Mr. Pattee was an active member of the Whig party, and assisted in the formation of the Republican party, and acted with it up to the time of his death, with but one exception. Being an admirer of General George B. McClellan, he voted for him for President.
     Mr. Pattee was liberal in his religious views, was a constant attendant upon and a liberal contributor to the support of public worship. He was a genial man, an interesting and fluent talker, a good citizen and much respected by all who knew him.
     A beautiful portrait in oil, the gift of his widow, hangs in the office of the Secretary of State, from a copy of which the accompanying engraving was made.
     Mr. Pattee died April 1, 1870, aged sixty-six years, and was buried in the family lot in Goffstown, N.H.

E.C. Shirley of Goffstown NH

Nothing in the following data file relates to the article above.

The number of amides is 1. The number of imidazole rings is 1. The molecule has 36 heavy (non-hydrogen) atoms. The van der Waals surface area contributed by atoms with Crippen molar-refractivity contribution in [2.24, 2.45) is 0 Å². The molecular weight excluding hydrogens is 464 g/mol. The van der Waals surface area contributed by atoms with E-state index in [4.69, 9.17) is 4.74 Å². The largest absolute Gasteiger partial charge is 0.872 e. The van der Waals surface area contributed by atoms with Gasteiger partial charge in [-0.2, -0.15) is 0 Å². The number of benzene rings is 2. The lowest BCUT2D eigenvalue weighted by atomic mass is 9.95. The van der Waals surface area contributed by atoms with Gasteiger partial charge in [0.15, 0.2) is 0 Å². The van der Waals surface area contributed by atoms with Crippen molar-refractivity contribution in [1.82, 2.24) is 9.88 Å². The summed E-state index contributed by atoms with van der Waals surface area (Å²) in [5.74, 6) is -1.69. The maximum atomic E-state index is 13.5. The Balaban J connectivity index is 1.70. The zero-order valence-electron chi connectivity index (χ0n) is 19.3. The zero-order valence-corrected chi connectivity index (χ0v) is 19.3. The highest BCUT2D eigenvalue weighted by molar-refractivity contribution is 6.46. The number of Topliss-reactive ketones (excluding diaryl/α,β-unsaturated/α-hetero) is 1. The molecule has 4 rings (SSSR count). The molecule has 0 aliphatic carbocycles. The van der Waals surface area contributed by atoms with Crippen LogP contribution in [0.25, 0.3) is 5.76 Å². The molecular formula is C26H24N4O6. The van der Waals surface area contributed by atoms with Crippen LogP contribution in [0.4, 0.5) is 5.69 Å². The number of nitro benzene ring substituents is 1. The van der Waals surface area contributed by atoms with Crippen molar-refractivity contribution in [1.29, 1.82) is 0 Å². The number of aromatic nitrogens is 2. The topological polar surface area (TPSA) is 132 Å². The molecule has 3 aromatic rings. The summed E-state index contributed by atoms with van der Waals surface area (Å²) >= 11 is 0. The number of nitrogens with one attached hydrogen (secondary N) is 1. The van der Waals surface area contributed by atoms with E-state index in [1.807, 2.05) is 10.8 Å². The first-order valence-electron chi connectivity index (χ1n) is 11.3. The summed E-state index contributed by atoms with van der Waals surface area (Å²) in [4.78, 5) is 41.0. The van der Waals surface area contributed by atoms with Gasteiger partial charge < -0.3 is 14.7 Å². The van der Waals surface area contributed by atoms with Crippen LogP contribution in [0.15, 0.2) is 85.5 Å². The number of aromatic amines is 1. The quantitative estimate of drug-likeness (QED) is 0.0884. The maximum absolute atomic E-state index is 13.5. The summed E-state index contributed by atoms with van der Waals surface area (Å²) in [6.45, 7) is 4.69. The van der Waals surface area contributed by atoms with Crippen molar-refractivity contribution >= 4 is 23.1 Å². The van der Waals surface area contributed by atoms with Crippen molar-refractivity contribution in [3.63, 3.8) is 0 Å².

The first ancestor of the New Hampshire Shirleys of whom we have any record, was James Shirley, who was born, probably in the north of Ireland, in Ulster County, in 1649. This was the year that Cromwell send his famous Ironside Legion into Ireland, and avenged the terrible massacre of the Protestants in 1641. It is not improbable that the ancestor of James Shirley, if not James himself, came from Scotland to Ireland in one of those currents of emigration that set out from one country to another, as the waves of religious persecution swept hither and thither, as Catholic or Protestant was in the ascendant. It is even possible that James Shirley, as well as his ancestors, may have been a native of Scotland, and with his parents, have been among the exiles driven from Scotland, in 1660, under the cruel persecution of James Graham, of Claverhouse, who was the tool fo James, viceroy of Scotland and brother of James II. These immigrants from Scotland were Presbyterians. Fifty years before, in 1612, many of their ancestors had settled in Ulster, on lands confiscated upon the overthrow of the Earl of Tyrone, who had rebelled against James I. This immigration kept up until 1641, when the hatred of the natives had so increased that it culminated in an attempt to exterminate the entire Protestant population, and in the attempt forty thousand Protestants were slain. His massacre was avenged by Cromwell, who, for the first time, brought all Ireland to England's feet. For forty years more the Scotch and Irish lived side by side in the north of Ireland, always hating and always at feud with each other. The expulsion of James II from the throne of England, in 1688, was followed by the accession of William III, and a new religious war in Ireland, the Catholic Irish supporting James, and the Presbyterian Scotch rallying about the standard of William. It was during this turbulent period--1690-91--that the famous siege of Londonderry occurred. William triumphed, and the battles of the Boyne and Aughrim the cuase of James and the Catholics was overthrown. But the brave defenders of Londonderry fared but little better than their Catholic besiegers. The acts passed in the interest of the Church of England bore as heavily against the Scotch Presbyterians as against the Irish Catholics. Many emigrated, and among the number was the faithful band that settled Londonderry [NH]. They sailed in five vessels, and landed in Boston, August 4, 1718. That winter they passed in Casco Bay, suffering terribly. The next year they heard of Nutfield, on the Merrimack [River], settled there and renamed it Londonderry. Thence they spread, and they and their children became the pioneer settlers of Derry, Chester, Windham, Bedford and Goffstown. James Shirley arrived in Chester in 1730, at the great age of seventy-six, bringing with him a full-grown family. He was a farmer, and is chronicles as living to the extraordinary age of one hundred and five years. It will be seen that the Shirleys sprang from a hardy, industrious, reliant and long-lived ancestry.